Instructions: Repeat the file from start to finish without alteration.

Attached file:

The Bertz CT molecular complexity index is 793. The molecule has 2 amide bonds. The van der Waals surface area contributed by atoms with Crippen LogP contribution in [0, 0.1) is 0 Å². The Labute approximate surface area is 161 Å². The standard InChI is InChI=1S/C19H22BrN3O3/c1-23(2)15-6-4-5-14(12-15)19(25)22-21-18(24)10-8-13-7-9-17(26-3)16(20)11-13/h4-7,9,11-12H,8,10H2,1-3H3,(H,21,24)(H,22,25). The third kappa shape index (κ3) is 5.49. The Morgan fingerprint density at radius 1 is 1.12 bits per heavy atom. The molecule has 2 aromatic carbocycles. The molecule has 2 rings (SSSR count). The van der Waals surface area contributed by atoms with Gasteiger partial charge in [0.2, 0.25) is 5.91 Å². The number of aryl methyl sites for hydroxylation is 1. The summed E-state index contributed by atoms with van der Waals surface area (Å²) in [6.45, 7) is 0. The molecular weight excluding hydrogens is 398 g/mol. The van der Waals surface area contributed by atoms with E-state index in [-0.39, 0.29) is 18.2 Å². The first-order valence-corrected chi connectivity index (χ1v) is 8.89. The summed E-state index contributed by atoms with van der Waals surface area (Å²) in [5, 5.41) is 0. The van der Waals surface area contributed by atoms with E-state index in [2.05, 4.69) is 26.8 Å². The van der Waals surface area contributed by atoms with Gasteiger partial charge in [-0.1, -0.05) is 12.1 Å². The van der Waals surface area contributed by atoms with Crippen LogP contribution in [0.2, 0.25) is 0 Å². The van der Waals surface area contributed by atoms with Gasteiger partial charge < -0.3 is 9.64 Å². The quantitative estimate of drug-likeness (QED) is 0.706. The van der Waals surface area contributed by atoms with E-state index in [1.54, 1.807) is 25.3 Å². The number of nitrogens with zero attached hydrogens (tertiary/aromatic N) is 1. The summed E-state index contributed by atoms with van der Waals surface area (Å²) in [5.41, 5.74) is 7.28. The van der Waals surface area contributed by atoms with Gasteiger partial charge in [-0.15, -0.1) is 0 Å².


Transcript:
The Bertz CT molecular complexity index is 793. The molecule has 2 amide bonds. The van der Waals surface area contributed by atoms with Crippen LogP contribution in [0, 0.1) is 0 Å². The Labute approximate surface area is 161 Å². The standard InChI is InChI=1S/C19H22BrN3O3/c1-23(2)15-6-4-5-14(12-15)19(25)22-21-18(24)10-8-13-7-9-17(26-3)16(20)11-13/h4-7,9,11-12H,8,10H2,1-3H3,(H,21,24)(H,22,25). The third kappa shape index (κ3) is 5.49. The Morgan fingerprint density at radius 1 is 1.12 bits per heavy atom. The molecule has 2 aromatic carbocycles. The molecule has 2 rings (SSSR count). The van der Waals surface area contributed by atoms with Gasteiger partial charge in [0.2, 0.25) is 5.91 Å². The number of aryl methyl sites for hydroxylation is 1. The summed E-state index contributed by atoms with van der Waals surface area (Å²) in [6.45, 7) is 0. The molecular weight excluding hydrogens is 398 g/mol. The van der Waals surface area contributed by atoms with E-state index in [-0.39, 0.29) is 18.2 Å². The first-order valence-corrected chi connectivity index (χ1v) is 8.89. The summed E-state index contributed by atoms with van der Waals surface area (Å²) in [5, 5.41) is 0. The van der Waals surface area contributed by atoms with E-state index in [2.05, 4.69) is 26.8 Å². The van der Waals surface area contributed by atoms with Gasteiger partial charge in [-0.1, -0.05) is 12.1 Å². The van der Waals surface area contributed by atoms with Crippen LogP contribution in [0.2, 0.25) is 0 Å². The van der Waals surface area contributed by atoms with Gasteiger partial charge < -0.3 is 9.64 Å². The quantitative estimate of drug-likeness (QED) is 0.706. The van der Waals surface area contributed by atoms with E-state index in [1.54, 1.807) is 25.3 Å². The number of nitrogens with zero attached hydrogens (tertiary/aromatic N) is 1. The summed E-state index contributed by atoms with van der Waals surface area (Å²) in [5.41, 5.74) is 7.28. The van der Waals surface area contributed by atoms with Gasteiger partial charge in [-0.15, -0.1) is 0 Å².